Tx = T(λ_{1}x_{1}+ λ_{2}x_{2}) = λ_{1}T(x_{1}) + λ_{2}T(x_{2})

= λ_{1}x_{1}- λ_{2}x_{2}= λ_{1}x_{1}+ λ_{2}x_{2}- 2λ_{2}x_{2}

= x - 2λ_{2}x_{2}(this is just simple algebra, to this point).

now (x,x_{2}) = (λ_{1}x_{1}+ λ_{2}x_{2},x_{2}) = λ_{1}(x_{1},x_{2}) + λ_{2}(x_{2},x_{2})

and since x_{1},x_{2}are orthogonal, (x_{1},x_{2}) = 0, therefore:

(x,x_{2}) = λ_{2}(x_{2},x_{2}) = λ_{2}|x_{2}|^{2}.

but x_{2}lies on the unit circle, therefore it has length (and thus length squared) of 1.

so (x,x_{2}) = λ_{2}, and we have:

Tx = x - 2λ_{2}x_{2}= x - 2(x,x_{2})x_{2}.

so why?

the quantity (x,x_{2})x_{2}is a little misleading (because we are dealing with UNIT vectors x_{1},x_{2}).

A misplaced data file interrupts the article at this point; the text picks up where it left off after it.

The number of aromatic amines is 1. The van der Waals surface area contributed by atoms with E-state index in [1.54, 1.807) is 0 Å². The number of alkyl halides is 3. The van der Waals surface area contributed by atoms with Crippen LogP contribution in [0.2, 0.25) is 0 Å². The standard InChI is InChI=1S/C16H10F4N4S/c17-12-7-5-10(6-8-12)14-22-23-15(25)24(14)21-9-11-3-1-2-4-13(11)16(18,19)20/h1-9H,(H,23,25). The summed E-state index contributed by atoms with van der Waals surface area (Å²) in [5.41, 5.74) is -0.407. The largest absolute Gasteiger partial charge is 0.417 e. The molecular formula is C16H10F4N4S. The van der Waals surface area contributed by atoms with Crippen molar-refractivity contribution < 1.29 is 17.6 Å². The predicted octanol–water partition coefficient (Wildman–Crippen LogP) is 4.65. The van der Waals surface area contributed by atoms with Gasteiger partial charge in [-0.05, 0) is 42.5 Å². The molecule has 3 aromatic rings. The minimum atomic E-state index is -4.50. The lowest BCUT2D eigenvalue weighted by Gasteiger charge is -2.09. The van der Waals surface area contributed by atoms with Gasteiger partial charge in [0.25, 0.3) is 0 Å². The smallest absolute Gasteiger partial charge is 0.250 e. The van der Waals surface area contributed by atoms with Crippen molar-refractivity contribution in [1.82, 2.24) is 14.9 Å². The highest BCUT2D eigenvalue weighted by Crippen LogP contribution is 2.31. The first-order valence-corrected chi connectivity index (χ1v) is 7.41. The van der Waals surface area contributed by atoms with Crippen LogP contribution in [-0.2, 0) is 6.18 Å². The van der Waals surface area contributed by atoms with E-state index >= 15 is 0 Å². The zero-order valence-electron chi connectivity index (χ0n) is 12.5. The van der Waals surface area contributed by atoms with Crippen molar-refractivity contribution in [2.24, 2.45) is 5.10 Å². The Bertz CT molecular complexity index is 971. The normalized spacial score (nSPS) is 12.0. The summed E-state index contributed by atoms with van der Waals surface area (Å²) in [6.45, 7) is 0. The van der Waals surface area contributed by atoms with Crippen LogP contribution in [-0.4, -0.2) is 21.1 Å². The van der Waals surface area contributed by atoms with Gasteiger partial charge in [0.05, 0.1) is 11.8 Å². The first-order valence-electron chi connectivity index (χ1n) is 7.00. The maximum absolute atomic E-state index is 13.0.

normally, this is written as: [(x,x_{2})/(x_{2},x_{2})]x_{2}which is known as:

the projection of the vector x in the direction of the vector x_{2}. geometrically this is: "the part of x that lies on the line generated by x_{2}".

normally, we project a vector onto the unit vectors e_{1}= (1,0) and e_{2}= (0,1).

that is: if x = (x_{1},x_{2}) = x_{1}e_{1}+ x_{2}e_{2}, then:

the projection of x in the direction of e_{1}is [(x.e_{1})/(e_{1}.e_{1})]e_{1}

= [(x_{1}*1 + x_{2}*0)/(1*1 + 0*0)]e_{1}= x_{1}e_{1}= (x_{1},0).